7. Craig Finn – We All Want The Same Things

I’m obviously very close to this project, so I’ll make it brief. It’s the strongest solo record yet from CF – he has found a very game collaborator in Josh Kaufman. The songs feel lush and full, stories that hit hard where they need to. Tracks like the flute accented “Preludes” and “Be Honest” contain some of his best lines (“My password is be honest/my network is evolved,” while the sweet wash of synths on “Birds Trapped in the Airport” hint at a sound that couldn’t have been dreamt of from the sound of Hold Steady records. But all of this centers around the all-time great “God in Chicago,” a sad meditation that’s less song as it is story, exploring the aftermath of loss. Just listen to it and let the feelings wash over you.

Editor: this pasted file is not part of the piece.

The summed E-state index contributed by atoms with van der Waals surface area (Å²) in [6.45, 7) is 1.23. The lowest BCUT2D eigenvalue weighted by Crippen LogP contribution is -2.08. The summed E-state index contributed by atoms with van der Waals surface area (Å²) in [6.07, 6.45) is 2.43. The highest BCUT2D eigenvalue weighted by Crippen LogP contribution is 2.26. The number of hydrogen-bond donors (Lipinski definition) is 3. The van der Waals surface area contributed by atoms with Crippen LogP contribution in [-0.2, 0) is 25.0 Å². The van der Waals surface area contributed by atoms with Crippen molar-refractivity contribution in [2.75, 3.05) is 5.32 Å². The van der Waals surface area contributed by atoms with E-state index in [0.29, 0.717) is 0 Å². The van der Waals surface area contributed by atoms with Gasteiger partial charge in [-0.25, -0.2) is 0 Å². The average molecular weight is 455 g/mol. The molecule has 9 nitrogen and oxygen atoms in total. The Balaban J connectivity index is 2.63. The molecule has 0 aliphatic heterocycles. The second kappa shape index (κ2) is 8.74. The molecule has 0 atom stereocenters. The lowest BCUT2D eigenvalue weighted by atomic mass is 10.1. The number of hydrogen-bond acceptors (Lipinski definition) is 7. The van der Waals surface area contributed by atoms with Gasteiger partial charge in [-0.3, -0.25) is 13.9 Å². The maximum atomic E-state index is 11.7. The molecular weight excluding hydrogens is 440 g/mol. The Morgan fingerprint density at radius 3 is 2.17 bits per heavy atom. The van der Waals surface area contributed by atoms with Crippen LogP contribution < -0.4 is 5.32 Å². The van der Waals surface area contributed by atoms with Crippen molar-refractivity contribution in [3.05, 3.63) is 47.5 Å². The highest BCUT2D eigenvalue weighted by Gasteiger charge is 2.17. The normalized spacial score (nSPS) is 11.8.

8. Waxahatchee – Out in the Storm

If you’ve followed the career of Katie Crutchfield and her albums under the name Waxahatchee, it’s clear that she never rests on her laurels. Whether it’s the lo-fi intimacy of American Weekend, the assured full-band sound of Cerulean Salt or the atmospherics of Ivy Tripp, each record shows Crutchfield confidently adapting new elements to her sound. On her latest, Out in the Storm, Crutchfield makes Waxahatchee’s best album to date.